Geology and Fossils

The museum has a collection of fossils ranging from specimens that are 450 million to 1 million years old and from sea to land creatures, and a geological collection that includes shells and mineral specimens.

Highlights of the fossil collection include part of a jaw and fossilised teeth of an ichythosaurus, a large marine reptile that lived during the Mesozoic period (252-66 million years ago), and a lower jaw section and two lower molars of a woolly mammoth, which were found locally on the site of the Courtauld factory in Bocking in 1956. This mammoth lived around 1 million years ago. Other fossils include many different species of sea urchins, squids and bivalves.

This mammoth jaw section from Bocking is on permanent display in the museum’s Main Gallery.

This mammoth jaw section from Bocking is on permanent display in the museum’s Main Gallery.

This mammoth jaw section from Bocking is on permanent display in the museum’s Main Gallery.

The museum is currently expanding its fossil handling collection which has already proved popular with children and adults. This collection includes a 450 million year old Trilobite (one of the first creatures to live in the Earth’s oceans) a 55 million year old fossilised fish, and a fossilised crab found in High Ongar in Essex.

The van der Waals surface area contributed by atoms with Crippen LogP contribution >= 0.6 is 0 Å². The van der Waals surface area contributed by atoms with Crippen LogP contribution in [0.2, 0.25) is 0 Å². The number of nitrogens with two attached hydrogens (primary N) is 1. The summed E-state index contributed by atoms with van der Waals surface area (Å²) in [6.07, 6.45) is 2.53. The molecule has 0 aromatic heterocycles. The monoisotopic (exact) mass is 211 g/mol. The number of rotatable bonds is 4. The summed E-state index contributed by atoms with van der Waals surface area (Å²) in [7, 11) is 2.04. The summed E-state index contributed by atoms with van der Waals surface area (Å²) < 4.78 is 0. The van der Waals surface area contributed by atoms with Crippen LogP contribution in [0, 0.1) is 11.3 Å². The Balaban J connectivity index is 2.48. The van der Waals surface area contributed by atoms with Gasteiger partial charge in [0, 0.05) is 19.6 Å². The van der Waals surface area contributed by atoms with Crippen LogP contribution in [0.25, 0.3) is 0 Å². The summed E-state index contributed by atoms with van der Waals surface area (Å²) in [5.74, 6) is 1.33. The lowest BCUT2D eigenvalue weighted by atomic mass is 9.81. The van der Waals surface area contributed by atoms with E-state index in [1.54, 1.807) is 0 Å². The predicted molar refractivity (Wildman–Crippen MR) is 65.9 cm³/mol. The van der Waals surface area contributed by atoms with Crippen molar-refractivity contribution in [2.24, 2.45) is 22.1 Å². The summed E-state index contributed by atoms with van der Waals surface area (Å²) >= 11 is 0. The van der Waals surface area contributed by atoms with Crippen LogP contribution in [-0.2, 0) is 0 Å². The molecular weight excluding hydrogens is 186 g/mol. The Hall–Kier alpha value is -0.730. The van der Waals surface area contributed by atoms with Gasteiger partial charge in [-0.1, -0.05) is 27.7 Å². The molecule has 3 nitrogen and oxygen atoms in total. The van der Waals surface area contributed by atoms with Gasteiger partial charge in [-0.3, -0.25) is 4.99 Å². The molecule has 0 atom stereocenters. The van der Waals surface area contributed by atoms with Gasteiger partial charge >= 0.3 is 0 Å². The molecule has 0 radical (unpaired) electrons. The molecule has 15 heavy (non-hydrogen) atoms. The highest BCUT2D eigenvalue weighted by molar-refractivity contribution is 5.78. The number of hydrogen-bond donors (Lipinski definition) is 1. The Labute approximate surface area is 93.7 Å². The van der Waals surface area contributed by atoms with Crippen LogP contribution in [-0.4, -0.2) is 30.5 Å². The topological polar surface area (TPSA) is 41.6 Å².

The fossil collection at Braintree District Museum is particularly significant in relation to local natural historian John Ray (1627-1705). As well as laying the foundations for the scientific study of plants, animals, bird, fish, reptiles and insects, Ray was also the first person in England to suggest that fossils were the remains of actual creatures, some of which must therefore now be extinct. Ray lived in a period when most people thought fossils were just ‘plastic models’ made by nature, not the remains of real, living organisms. The common belief at the time was that any species created by God could not become extinct, nor could the potential age of the fossils fit with Biblical interpretations of the age of the earth current in the 17th Century. Ray was therefore a very perceptive scientist willing to challenge the beliefs and interpretations of his day, whilst staying true both to his religion and to his insistence on scientific approaches and methodologies when studying the natural world. To find out more visit our John Ray webpages at and visit our John Ray Natural History Gallery which is open during normal museum opening hours.

The museum will be developing a new fossil display in our John Ray Natural History Gallery during 2014. Check out our website and John Ray blog over the summer to find out more.